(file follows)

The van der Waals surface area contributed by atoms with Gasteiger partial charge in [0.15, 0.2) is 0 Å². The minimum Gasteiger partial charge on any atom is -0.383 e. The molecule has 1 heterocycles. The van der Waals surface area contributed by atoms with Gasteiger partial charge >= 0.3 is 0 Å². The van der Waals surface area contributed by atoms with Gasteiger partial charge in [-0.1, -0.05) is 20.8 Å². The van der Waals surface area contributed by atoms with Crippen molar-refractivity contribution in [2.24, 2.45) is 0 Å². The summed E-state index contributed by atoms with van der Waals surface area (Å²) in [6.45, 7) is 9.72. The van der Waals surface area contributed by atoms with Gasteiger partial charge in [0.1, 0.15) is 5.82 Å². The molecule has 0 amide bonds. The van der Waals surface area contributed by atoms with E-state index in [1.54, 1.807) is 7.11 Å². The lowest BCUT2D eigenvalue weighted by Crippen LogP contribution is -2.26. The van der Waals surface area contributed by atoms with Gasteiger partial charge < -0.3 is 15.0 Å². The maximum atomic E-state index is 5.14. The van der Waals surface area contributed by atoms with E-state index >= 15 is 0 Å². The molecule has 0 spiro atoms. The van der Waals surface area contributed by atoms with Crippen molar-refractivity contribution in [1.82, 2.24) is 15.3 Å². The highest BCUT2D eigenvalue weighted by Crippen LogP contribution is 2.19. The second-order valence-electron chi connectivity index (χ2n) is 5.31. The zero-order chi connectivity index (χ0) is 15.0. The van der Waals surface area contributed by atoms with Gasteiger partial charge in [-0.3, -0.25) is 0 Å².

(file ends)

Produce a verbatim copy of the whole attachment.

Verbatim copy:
The van der Waals surface area contributed by atoms with Gasteiger partial charge in [0.15, 0.2) is 0 Å². The minimum Gasteiger partial charge on any atom is -0.383 e. The molecule has 1 heterocycles. The van der Waals surface area contributed by atoms with Gasteiger partial charge >= 0.3 is 0 Å². The van der Waals surface area contributed by atoms with Gasteiger partial charge in [-0.1, -0.05) is 20.8 Å². The van der Waals surface area contributed by atoms with Crippen molar-refractivity contribution in [2.24, 2.45) is 0 Å². The summed E-state index contributed by atoms with van der Waals surface area (Å²) in [6.45, 7) is 9.72. The van der Waals surface area contributed by atoms with Gasteiger partial charge in [0.1, 0.15) is 5.82 Å². The molecule has 0 amide bonds. The van der Waals surface area contributed by atoms with E-state index in [1.54, 1.807) is 7.11 Å². The lowest BCUT2D eigenvalue weighted by Crippen LogP contribution is -2.26. The van der Waals surface area contributed by atoms with Gasteiger partial charge < -0.3 is 15.0 Å². The maximum atomic E-state index is 5.14. The van der Waals surface area contributed by atoms with E-state index >= 15 is 0 Å². The molecule has 0 spiro atoms. The van der Waals surface area contributed by atoms with Crippen molar-refractivity contribution in [1.82, 2.24) is 15.3 Å². The highest BCUT2D eigenvalue weighted by Crippen LogP contribution is 2.19. The second-order valence-electron chi connectivity index (χ2n) is 5.31. The zero-order chi connectivity index (χ0) is 15.0. The van der Waals surface area contributed by atoms with Gasteiger partial charge in [-0.3, -0.25) is 0 Å².